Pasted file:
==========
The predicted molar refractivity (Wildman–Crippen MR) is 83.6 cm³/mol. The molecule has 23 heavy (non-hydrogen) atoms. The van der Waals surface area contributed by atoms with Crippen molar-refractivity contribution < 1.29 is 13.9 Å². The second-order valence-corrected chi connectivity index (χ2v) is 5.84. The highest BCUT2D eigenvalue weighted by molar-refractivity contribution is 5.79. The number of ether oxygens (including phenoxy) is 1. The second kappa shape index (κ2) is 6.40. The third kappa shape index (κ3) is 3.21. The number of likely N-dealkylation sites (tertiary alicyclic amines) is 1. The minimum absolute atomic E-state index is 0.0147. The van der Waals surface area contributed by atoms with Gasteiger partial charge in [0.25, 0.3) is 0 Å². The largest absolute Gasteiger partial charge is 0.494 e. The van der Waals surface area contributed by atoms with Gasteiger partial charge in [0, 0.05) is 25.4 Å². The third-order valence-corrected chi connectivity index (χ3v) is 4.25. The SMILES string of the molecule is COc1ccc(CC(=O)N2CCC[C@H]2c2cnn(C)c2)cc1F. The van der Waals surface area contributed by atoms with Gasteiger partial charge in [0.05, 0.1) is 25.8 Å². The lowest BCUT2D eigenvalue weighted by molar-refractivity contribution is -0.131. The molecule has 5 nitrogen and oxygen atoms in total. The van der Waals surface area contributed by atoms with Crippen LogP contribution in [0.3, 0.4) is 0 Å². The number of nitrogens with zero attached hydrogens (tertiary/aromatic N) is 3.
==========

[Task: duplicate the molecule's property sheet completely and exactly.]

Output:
The predicted molar refractivity (Wildman–Crippen MR) is 83.6 cm³/mol. The molecule has 23 heavy (non-hydrogen) atoms. The van der Waals surface area contributed by atoms with Crippen molar-refractivity contribution < 1.29 is 13.9 Å². The second-order valence-corrected chi connectivity index (χ2v) is 5.84. The highest BCUT2D eigenvalue weighted by molar-refractivity contribution is 5.79. The number of ether oxygens (including phenoxy) is 1. The second kappa shape index (κ2) is 6.40. The third kappa shape index (κ3) is 3.21. The number of likely N-dealkylation sites (tertiary alicyclic amines) is 1. The minimum absolute atomic E-state index is 0.0147. The van der Waals surface area contributed by atoms with Gasteiger partial charge in [0.25, 0.3) is 0 Å². The largest absolute Gasteiger partial charge is 0.494 e. The van der Waals surface area contributed by atoms with Gasteiger partial charge in [0, 0.05) is 25.4 Å². The third-order valence-corrected chi connectivity index (χ3v) is 4.25. The SMILES string of the molecule is COc1ccc(CC(=O)N2CCC[C@H]2c2cnn(C)c2)cc1F. The van der Waals surface area contributed by atoms with Gasteiger partial charge in [0.05, 0.1) is 25.8 Å². The lowest BCUT2D eigenvalue weighted by molar-refractivity contribution is -0.131. The molecule has 5 nitrogen and oxygen atoms in total. The van der Waals surface area contributed by atoms with Crippen LogP contribution in [0.3, 0.4) is 0 Å². The number of nitrogens with zero attached hydrogens (tertiary/aromatic N) is 3.